Environment and Health
When most people hear the word “hormones” they have a flashback to high school science class or think of their adolescent children. But rarely do we think about staples of our everyday lives such as receipts, water bottles, and baby bottles. So what do hormones have to do with a host of consumer products?
Critical issues demand high levels of dialogue that political debate seldom provides. For instance, the profound legislative step forward of health care reform has been pounded with shallow, misleading attacks. There may be honest questions about plan’s specifics, but they don’t justify the vituperative distortions its critics have flung about so irresponsibly.
Environmentalists are ready to defend our country’s coastlines and wild places from a new Congress with the same old energy policy: Drill, baby, drill.
With the holidays upon us again, I think back with both pleasure and distress to the feast I was welcomed to a few seasons ago at the top of Alaska.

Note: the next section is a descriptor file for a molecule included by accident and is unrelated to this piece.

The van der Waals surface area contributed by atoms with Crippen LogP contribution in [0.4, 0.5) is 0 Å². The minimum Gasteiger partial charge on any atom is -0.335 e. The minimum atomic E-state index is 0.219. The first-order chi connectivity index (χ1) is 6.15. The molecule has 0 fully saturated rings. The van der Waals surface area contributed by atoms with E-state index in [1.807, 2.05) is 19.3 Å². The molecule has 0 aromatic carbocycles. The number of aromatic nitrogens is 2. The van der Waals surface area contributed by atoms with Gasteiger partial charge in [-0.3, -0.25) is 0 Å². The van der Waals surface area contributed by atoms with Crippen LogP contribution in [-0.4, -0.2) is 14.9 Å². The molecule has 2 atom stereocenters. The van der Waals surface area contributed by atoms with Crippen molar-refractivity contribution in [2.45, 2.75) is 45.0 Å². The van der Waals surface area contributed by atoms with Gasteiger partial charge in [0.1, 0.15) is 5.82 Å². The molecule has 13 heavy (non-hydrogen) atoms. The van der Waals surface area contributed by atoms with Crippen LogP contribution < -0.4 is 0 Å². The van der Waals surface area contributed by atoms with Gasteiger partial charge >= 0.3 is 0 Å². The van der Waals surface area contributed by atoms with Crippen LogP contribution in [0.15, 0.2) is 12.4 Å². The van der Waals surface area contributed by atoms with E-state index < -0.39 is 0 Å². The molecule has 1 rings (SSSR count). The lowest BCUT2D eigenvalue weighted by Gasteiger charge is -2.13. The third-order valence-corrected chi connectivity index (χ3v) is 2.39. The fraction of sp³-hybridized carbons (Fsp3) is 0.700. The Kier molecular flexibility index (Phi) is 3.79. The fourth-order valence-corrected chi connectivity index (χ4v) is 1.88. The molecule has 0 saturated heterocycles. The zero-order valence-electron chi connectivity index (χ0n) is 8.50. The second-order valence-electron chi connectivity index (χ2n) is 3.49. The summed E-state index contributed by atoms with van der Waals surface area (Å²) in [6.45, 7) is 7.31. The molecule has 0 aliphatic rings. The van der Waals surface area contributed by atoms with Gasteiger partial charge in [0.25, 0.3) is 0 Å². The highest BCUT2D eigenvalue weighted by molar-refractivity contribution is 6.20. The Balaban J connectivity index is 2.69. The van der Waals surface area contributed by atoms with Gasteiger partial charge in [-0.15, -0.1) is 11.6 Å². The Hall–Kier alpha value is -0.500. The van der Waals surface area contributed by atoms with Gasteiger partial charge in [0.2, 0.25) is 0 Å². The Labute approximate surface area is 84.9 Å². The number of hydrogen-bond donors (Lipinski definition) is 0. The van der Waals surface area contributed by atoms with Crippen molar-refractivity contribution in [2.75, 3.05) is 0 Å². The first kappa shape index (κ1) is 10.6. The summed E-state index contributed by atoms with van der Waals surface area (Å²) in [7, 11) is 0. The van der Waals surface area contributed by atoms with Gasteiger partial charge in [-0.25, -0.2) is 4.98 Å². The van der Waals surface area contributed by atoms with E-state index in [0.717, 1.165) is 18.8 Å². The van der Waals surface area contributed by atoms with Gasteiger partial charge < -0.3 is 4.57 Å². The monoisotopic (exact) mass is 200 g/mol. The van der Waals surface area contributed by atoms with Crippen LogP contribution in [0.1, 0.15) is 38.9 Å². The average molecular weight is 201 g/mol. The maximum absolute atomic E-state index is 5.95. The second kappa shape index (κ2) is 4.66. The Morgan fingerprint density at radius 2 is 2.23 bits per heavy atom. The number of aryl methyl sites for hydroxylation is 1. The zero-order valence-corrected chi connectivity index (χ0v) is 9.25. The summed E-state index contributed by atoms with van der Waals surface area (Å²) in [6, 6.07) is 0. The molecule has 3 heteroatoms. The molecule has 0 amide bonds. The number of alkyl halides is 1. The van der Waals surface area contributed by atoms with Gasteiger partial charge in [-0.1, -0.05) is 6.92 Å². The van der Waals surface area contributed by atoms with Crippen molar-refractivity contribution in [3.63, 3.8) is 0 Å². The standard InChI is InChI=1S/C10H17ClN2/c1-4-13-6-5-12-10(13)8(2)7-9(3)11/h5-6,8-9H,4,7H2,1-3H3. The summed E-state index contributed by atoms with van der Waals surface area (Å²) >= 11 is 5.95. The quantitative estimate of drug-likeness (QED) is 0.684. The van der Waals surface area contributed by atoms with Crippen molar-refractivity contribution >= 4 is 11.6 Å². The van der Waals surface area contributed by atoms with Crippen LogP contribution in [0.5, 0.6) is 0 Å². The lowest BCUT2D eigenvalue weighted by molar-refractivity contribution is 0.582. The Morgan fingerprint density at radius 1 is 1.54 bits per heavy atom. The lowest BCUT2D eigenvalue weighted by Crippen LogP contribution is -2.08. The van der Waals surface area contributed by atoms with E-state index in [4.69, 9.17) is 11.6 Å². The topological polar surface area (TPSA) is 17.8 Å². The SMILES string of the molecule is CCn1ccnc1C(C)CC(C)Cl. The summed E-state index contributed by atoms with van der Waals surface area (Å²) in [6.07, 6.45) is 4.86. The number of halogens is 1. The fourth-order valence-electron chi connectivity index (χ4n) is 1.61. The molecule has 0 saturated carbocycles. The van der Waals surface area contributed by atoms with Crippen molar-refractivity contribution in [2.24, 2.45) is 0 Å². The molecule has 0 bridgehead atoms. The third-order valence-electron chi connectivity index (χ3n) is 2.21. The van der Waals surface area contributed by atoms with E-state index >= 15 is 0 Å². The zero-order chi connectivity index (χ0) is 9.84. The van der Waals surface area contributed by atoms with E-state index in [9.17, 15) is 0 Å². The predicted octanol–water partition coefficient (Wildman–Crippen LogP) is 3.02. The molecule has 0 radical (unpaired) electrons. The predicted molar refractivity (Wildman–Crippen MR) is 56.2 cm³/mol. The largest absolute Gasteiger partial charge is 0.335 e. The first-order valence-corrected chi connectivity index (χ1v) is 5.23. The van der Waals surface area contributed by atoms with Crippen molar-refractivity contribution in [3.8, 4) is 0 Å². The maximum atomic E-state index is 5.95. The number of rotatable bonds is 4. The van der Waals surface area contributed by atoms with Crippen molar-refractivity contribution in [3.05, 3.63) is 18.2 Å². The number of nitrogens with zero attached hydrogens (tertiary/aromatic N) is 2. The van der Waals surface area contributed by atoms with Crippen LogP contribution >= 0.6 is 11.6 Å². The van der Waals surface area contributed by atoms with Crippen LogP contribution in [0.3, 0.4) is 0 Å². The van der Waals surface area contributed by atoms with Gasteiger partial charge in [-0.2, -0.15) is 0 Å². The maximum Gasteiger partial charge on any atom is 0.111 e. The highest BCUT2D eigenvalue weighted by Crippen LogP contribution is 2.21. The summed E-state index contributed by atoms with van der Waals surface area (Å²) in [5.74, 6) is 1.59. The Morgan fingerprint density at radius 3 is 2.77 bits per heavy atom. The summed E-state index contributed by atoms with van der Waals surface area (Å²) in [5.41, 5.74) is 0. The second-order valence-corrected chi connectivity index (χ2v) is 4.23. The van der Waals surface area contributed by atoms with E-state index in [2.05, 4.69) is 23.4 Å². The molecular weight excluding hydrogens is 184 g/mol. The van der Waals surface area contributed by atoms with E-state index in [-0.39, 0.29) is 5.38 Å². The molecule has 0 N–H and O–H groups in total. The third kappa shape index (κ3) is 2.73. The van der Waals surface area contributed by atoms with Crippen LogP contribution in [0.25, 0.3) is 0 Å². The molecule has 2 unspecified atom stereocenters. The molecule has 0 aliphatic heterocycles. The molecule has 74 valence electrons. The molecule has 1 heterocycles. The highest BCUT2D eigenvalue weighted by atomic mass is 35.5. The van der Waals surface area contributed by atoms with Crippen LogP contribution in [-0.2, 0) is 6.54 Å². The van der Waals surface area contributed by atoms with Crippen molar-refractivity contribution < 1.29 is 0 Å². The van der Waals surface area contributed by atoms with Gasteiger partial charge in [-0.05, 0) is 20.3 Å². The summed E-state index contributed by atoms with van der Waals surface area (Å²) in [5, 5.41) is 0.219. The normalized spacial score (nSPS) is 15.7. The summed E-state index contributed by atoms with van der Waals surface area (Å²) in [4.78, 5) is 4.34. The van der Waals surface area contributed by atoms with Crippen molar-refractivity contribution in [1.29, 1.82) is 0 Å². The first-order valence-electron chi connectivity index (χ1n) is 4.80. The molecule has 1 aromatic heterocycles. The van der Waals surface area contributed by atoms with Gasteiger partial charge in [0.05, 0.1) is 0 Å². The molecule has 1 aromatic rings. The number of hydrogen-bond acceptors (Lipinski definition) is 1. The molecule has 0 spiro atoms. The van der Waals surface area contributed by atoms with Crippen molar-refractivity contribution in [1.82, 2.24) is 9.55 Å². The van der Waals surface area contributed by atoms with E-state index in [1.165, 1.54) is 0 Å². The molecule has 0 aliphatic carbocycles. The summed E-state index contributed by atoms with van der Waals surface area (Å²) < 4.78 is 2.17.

As global climate talks get underway in Cancun, Miriam Pemberton calls for more parity in spending on climate and military security and Diana Bronson warns that “geoengineering” fixes for the world’s climate problems could do far more harm than good.
Think you’ve heard enough about climate change? Chances are you haven’t heard anything about the dangerous and costly sci-fi climate fixes known as geoengineering.
It was just a lone sentence tacked on to the very end of a long New York Times article. The story focused on a recent report from President Obama’s bipartisan commission on reducing the national debt. “Panel Seeks Cuts in Social Security and Higher Taxes” was indeed about cuts in Social Security and proposed tax increases–the things most pundits jump on. But the last sentence caught my eye: “[The commission plan] would limit malpractice awards, long a Republican goal.”
As pundits and politicians argue about what the GOP midterm election sweep means, there are growing and disturbing signs that America increasingly is moving (and voting) to retreat from our nation’s commitment to scientific research and knowledge. We’re “dumbing down” collectively as a nation.